"South Wilson"  
Condition Updates  
Route: Groundhog to Slate Creek
Posted On: 2022-05-01, By: goingup
Info: We skied South Wilson's south easterly face from the Cross Mountain trailhead off of 145. The entire week leading up we went back and forth on skiing in from Cross or Kilpacker (did not know how Kilpacker road would be and didn't feel like adding mileage with skis on our backs). There is very little information on the approach to this elite 14er sub summit from the Cross Mountain trailhead. Takemetoyoursummit has one of the only trip reports and we were very confused on his approach because it sounded like he took the Cross Mountain trail high and crossed Slate Creek high. We decided to try something else and ended up drawing our own route on cal topo and seeing if it went. We started up the Cross Mountain Trail at 3:45 a.m. and cut off fairly quickly onto the Groundhog Stock trail. It is still 98% snow on the Groundhog trail which contours around 10,200 (but there are ups and downs, read: a 600 foot climb on the way out). However, there are intermittent dry spots which keep things exciting and will appropriately ruin your very expensive ski gear thus triggering a tantrum here and there. The Groundhog trail, which is not a trail right now and requires good navigation on a moonless night drops you down to slate creek and if you do your due diligence you will find a bridge to cross. After the bridge crossing we headed in a north westerly direction and climbed the steep, then mellow, then steep slope up to the base of South Wilson's southeast face. We had to put skis on our backs because parts were melted out. There was continuous snow after 11,000. We were both excited because there was very little deadfall and very little bush whacking. The upper portion of this approach made for a nice ski out! The southeast face was in primo condish but it is likely the upper portion to gain the ridge will be melted out in 2 weeks time. However, the east face (if you are a more hardcore skier than I) is in absolutely primo condish and will likely hold snow a bit longer. The climb up to South Wilson pushed 45 degrees in spots but the snow was really secure (gained like 2,400 vertical feet in under a mile). We did not witness any wet slide activity and agreed our line wasn't going anywhere. It appeared there was more windslab on the east face, as the final summit pitch was a big ole' slab (and a similar aspect). There were signs of wet slabs in the cirque between Mount Wilson and Gladstone, but who is hanging out there? There were also signs of wet slabs in the El Diente/Wilson basin and we were happy we didn't go that way because the knob gully up from that side looked miserable in comparison to what we did. Side note: I do not understand how people do this mountain in summer. This is an excellent spring snow climb and ski and you won't see another person. As well, the views are SO unique. We did time the ski just right and harvested thy corn. The depproach was a mixed bag and ski gear was pushed to its extreme. This isn't easy but we think it is the best way to climb this mountain. Oh, bonus, we bore witness to Jupiter and Venus going through a conjunction which looked like a UFO at 5 in the morning. And we had a completely windless day, HOW? I am not sure if anyone has approached from the Groundhog stock trail? I am sure someone has? Where are you? Okay, I have only 3 14er sub summits left, South Elbert, Massive Green and North Massive, I am coming for ya!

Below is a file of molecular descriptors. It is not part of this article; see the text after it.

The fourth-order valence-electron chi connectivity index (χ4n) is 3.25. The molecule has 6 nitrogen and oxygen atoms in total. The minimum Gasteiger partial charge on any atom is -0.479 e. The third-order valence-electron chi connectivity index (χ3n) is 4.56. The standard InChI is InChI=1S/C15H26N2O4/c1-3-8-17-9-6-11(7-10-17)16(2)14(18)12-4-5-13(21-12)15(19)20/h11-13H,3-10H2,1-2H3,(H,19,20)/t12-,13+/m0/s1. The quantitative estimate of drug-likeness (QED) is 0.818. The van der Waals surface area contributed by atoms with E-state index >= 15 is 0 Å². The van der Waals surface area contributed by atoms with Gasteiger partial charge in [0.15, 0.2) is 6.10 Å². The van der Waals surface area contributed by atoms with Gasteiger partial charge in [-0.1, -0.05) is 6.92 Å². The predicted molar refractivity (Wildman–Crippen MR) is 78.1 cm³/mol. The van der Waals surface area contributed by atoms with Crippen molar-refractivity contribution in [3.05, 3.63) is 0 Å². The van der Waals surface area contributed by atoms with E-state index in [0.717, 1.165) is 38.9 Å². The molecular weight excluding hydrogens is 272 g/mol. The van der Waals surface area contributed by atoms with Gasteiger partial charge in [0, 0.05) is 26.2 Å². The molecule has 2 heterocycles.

10 6
Route: Kilpacker Basin
Posted On: 2020-06-15, By: dhagan
Info: There are a few easily crossable snow fields below the El Diente turnoff at 12,600 feet. Above this, nearly continuous snow which makes for nice snow climbing rather than loose scree and talus. The snow was continuous to approximately 100 feet below the ridge where "Knob Gully" joins. The last bit of rock climb to the ridge after the snow ended was typical awful loose rock. The climb along the ridge to the South Wilson summit is uneventful and snow free. 

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